Apart from three of these 12" versions, disc 3 has a further three entirely disposable live tracks from 1980-81 and some older, much more interesting outtakes. "Pigeons" was the other track on the aforementioned "Match of the day" EP. "Open door" is a Mike Rutherford song very much in the vein of "Your own special way", while "The day the light went out" is a rather striking Banks composition from the "ATTW3" sessions. The excitement of finding an outtake from the "Trick of the tail" sessions rapidly evaporates as it becomes clear why "It's yourself" was omitted from the album. It is not entirely without value though, as part of the latter half went on to become the intro to "Los Endos".

The final track is a "Work in progress" version of "Mama". The lyrics had yet to be written, so Collins is improvising sounds where the vocals will eventually go. The track is interesting in that it gives an insight into how Genesis went about developing their music, but at nearly 11 minutes, it becomes tedious.

The two Genesis Archives sets are split neatly between the Gabriel and Collins led eras, thus this second volume takes us from the first post Gabriel album "A trick of the tail", up to Collin's swansong "We can't dance". Neither this, not volume one should be mistaken for anthologies as neither contains any studio material which has previously appeared on the band's official albums. They are therefore intended for fans/collectors, and not for those who are new to the music of this once seminal band.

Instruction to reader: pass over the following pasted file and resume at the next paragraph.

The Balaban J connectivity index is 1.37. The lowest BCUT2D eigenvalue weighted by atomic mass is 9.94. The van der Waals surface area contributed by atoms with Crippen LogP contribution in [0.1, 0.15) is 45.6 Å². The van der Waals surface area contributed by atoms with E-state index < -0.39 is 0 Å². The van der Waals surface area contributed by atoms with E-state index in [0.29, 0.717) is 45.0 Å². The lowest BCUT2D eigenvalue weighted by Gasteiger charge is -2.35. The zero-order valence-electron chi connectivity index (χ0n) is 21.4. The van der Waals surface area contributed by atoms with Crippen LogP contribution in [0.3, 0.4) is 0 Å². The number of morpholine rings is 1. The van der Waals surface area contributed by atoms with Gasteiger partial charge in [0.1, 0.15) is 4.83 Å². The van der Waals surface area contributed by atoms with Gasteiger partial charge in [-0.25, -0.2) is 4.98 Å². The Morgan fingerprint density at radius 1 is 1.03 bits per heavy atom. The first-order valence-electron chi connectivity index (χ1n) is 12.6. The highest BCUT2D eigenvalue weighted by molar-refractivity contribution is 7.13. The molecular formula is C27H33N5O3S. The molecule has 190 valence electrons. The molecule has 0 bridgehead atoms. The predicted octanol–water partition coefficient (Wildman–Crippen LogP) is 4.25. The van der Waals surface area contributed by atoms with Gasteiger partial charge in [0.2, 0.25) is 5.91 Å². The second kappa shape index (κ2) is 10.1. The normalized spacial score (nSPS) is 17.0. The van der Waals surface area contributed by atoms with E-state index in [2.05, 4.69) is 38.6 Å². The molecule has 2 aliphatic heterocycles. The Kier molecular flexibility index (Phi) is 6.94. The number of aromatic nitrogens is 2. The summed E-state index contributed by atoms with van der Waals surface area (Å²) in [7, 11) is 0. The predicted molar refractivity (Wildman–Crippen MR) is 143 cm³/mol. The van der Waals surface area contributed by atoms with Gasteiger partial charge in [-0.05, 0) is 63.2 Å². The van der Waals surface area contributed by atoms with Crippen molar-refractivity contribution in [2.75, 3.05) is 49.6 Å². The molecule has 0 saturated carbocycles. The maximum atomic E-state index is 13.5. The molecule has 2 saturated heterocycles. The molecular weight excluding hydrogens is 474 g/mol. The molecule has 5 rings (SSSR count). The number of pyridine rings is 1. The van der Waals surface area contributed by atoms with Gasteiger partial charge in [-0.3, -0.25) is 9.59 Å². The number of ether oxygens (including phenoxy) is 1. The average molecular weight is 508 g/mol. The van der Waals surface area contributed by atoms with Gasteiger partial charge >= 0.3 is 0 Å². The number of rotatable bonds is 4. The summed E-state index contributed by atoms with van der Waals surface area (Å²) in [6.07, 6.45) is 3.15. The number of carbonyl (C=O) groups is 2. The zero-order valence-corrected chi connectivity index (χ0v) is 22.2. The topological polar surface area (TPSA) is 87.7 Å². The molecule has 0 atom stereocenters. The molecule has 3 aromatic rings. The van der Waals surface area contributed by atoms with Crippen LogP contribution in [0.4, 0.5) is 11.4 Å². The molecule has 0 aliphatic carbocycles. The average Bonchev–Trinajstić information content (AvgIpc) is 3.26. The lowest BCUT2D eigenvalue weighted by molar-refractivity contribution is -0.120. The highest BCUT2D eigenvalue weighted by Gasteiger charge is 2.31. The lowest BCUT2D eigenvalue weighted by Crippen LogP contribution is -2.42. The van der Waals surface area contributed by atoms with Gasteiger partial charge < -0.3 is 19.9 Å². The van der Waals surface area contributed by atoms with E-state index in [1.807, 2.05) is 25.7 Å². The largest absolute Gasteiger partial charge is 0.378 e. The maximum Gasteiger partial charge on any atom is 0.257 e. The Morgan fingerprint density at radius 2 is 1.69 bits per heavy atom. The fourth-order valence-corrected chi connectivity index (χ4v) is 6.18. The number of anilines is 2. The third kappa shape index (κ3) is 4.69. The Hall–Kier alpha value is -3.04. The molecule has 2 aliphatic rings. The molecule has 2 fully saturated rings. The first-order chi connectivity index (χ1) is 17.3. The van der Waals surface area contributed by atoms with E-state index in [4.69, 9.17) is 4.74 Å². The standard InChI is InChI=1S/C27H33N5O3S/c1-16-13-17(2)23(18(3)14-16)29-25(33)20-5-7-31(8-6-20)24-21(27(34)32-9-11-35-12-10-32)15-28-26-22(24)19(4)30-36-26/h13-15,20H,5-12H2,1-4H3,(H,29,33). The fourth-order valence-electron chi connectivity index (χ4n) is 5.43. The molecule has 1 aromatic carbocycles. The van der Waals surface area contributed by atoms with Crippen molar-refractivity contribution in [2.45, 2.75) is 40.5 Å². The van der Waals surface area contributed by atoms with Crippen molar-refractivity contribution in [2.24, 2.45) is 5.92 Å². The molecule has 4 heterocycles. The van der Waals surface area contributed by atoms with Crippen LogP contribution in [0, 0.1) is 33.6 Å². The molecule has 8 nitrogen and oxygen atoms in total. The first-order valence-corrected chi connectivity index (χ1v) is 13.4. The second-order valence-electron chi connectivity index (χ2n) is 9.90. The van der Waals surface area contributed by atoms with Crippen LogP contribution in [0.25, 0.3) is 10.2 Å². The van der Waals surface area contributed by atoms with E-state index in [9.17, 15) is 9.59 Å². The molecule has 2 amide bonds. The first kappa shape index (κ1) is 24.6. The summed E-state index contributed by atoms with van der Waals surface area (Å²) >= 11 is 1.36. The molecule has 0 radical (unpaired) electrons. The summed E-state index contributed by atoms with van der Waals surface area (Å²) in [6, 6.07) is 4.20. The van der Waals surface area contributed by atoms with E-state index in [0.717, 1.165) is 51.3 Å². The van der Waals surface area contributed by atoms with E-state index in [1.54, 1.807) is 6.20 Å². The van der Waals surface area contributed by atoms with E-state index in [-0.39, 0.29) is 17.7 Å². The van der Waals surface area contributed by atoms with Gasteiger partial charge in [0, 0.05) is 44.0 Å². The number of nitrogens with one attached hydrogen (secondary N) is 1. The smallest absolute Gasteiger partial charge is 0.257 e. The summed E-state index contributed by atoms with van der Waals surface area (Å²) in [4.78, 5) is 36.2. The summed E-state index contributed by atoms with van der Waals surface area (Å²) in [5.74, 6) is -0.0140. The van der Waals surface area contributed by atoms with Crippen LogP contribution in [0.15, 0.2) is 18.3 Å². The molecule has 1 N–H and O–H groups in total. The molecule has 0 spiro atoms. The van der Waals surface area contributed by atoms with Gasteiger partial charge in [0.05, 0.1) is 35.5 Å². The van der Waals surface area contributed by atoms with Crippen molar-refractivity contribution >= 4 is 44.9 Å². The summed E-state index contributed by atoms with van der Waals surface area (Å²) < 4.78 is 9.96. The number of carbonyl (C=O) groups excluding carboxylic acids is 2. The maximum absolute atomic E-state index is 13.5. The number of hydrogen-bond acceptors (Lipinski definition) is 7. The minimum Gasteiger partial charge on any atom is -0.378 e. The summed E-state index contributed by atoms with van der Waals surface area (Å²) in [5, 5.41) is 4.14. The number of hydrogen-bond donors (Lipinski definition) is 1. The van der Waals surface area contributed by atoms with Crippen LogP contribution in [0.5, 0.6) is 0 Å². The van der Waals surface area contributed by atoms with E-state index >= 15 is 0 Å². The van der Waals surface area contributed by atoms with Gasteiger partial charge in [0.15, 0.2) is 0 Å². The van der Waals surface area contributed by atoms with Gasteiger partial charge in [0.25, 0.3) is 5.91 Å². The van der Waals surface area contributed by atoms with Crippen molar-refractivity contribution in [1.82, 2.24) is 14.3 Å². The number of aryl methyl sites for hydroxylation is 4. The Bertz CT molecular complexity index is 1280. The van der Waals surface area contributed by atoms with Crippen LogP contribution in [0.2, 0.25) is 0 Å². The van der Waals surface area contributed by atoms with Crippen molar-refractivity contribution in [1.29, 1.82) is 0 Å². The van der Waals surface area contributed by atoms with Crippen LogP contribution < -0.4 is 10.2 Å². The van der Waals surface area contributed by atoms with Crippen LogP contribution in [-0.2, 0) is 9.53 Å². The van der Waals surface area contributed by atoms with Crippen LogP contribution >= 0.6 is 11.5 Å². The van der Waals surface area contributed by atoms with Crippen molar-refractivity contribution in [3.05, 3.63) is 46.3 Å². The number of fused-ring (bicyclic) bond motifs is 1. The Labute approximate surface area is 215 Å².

Report this review (#78123)
Posted Sunday, May 14, 2006 | Review Permalink
3 stars I was quite reluctant to listen to this triple CD effort. While the previous boxset was gorgeous (at least for three CD's out of four), I was very doubtful about the need to release another of the genre to cover the period 1976- 1992. This one not being the best (to say the least). I must admit that after having listening to it carefully, it is a honest compilation.

Disc one contains outakes tracks from several album sessions and some B-side material.

Some numbers are very poor like "Paper Late", "I'd Rather" or "Naminanu". The extended version of "I Can't Dance" is also questionable: the album version was already dull, so an extended 7 minutes one is even more boring.